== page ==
Saturday, March 21, 2009

Obituary: Joseph Oduho

Obituary by DOUGLAS H. JOHNSON -
Thursday, 1 April 1993
Joseph Haworu Oduho, activist and politician: born Lobira, Southern Sudan 15 December 1929; founding member and first president, Sudan African National Union 1962-64; President, Azania Liberation Front 1965-67; Minister of Housing, Southern Regional Government, Juba 1972-75; Minister of Public Service and Manpower, Southern Regional Government, Juba 1979-81; founding member Sudan People's Liberation Movement 1983; died Kongor 27 March 1993.
THE DEATH of Joseph Oduho last week, a victim of the latest fratricidal fighting within the Sudan People's Liberation Army (SPLA), has shocked Southern Sudanese throughout the world. He was one of the few survivors of the Southern Sudan's first post-independence generation of radical politicians, and his death has not only cut a link with that early period of the Sudan's political development, it has nearly ended any hope of reuniting the factions who have been disputing for power within the Southern Sudan since the fragmentation of the SPLA in 1991.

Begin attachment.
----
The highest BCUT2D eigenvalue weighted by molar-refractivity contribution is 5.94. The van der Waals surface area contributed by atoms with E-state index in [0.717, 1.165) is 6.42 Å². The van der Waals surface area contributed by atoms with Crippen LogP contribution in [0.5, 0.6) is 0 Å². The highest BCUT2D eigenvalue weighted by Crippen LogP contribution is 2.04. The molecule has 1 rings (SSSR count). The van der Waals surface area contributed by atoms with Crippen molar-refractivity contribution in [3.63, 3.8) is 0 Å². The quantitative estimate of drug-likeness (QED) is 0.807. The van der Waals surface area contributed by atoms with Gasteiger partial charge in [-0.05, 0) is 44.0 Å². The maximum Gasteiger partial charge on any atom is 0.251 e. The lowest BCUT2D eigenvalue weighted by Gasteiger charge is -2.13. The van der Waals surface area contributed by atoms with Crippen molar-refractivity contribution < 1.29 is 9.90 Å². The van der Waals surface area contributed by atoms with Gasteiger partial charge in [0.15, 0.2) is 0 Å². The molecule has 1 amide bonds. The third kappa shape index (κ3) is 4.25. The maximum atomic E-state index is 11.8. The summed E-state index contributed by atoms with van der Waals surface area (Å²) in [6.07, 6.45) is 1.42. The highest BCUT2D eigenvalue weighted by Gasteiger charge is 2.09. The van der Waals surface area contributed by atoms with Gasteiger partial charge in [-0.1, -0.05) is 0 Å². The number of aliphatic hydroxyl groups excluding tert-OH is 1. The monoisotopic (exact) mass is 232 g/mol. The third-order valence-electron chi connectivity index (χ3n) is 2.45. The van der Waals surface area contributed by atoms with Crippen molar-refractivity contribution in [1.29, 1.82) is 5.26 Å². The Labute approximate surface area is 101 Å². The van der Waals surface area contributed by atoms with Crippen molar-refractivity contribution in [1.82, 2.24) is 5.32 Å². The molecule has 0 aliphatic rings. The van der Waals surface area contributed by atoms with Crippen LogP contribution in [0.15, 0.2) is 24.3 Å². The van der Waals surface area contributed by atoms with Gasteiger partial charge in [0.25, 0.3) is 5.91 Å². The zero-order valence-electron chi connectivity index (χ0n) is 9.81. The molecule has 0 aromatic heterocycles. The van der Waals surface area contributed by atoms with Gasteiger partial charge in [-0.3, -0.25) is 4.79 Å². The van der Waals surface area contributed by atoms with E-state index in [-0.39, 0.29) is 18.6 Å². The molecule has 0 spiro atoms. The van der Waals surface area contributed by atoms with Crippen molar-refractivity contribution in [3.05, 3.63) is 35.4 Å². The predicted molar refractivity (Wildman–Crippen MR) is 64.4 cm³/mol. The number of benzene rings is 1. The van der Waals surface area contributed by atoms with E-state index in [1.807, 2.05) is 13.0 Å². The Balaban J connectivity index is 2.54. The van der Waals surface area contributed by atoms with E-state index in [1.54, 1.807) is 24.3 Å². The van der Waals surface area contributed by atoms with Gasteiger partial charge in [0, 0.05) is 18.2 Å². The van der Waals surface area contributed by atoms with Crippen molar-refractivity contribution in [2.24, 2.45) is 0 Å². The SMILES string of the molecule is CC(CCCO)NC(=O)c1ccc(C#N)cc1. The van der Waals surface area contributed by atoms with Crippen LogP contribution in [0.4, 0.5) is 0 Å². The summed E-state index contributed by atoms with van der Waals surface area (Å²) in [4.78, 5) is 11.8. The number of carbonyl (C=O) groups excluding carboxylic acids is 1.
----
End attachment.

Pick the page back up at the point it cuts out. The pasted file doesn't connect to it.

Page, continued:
Born of the Latuka people in Torit District, Equatoria Province, Joseph Oduho was educated in Catholic mission schools and became a teacher in the years immediately leading to the Sudan's independence from Britain and Egypt in 1945. His first political demonstration in 1953 protested against the exclusion of the Sudan's Southern and African leaders from political negotiations between the Northern (Arab) parties and the Egyptian government.
He was elected to the Sudan's first post-independence parliament in 1957, an advocate of political federalism for the Sudan's underdeveloped regions, until the army took power in 1958. He was one of the first politicians to flee into exile in 1960, combining with other exiles, the late William Deng among them, to form the first exile movement, later known as the Sudan African National Union, in 1962. Together he and Deng published the first statement of Southern Sudanese political objectives, The Problem of the Southern Sudan (1962), in which they argued for the self- determination and independence of the non-Muslim South from the rest of the Sudan.